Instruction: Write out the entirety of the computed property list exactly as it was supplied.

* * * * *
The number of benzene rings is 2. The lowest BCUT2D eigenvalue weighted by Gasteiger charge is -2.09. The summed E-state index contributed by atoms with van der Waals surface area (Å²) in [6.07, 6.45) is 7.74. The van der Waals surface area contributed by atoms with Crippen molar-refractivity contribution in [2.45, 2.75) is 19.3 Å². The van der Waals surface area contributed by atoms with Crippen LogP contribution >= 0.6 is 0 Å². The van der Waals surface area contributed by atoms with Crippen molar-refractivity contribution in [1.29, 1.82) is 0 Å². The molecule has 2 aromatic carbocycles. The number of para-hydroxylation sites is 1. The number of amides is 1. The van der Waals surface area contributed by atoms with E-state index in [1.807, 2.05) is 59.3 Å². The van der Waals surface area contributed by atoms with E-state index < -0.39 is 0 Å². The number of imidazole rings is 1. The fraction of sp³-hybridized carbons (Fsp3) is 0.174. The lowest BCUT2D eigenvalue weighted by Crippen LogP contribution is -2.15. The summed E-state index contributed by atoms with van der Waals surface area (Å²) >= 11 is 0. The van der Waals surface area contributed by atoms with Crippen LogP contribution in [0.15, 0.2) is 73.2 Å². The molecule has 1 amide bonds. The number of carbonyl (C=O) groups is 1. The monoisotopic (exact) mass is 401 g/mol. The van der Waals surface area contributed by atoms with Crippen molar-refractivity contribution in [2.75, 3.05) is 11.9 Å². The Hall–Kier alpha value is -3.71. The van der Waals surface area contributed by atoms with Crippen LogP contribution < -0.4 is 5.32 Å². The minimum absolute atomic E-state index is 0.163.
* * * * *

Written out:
The number of benzene rings is 2. The lowest BCUT2D eigenvalue weighted by Gasteiger charge is -2.09. The summed E-state index contributed by atoms with van der Waals surface area (Å²) in [6.07, 6.45) is 7.74. The van der Waals surface area contributed by atoms with Crippen molar-refractivity contribution in [2.45, 2.75) is 19.3 Å². The van der Waals surface area contributed by atoms with Crippen LogP contribution >= 0.6 is 0 Å². The van der Waals surface area contributed by atoms with Crippen molar-refractivity contribution in [1.29, 1.82) is 0 Å². The molecule has 2 aromatic carbocycles. The number of para-hydroxylation sites is 1. The number of amides is 1. The van der Waals surface area contributed by atoms with E-state index in [1.807, 2.05) is 59.3 Å². The van der Waals surface area contributed by atoms with E-state index < -0.39 is 0 Å². The number of imidazole rings is 1. The fraction of sp³-hybridized carbons (Fsp3) is 0.174. The lowest BCUT2D eigenvalue weighted by Crippen LogP contribution is -2.15. The summed E-state index contributed by atoms with van der Waals surface area (Å²) >= 11 is 0. The van der Waals surface area contributed by atoms with Crippen LogP contribution in [0.15, 0.2) is 73.2 Å². The molecule has 1 amide bonds. The number of carbonyl (C=O) groups is 1. The monoisotopic (exact) mass is 401 g/mol. The van der Waals surface area contributed by atoms with Crippen molar-refractivity contribution in [2.75, 3.05) is 11.9 Å². The Hall–Kier alpha value is -3.71. The van der Waals surface area contributed by atoms with Crippen LogP contribution < -0.4 is 5.32 Å². The minimum absolute atomic E-state index is 0.163.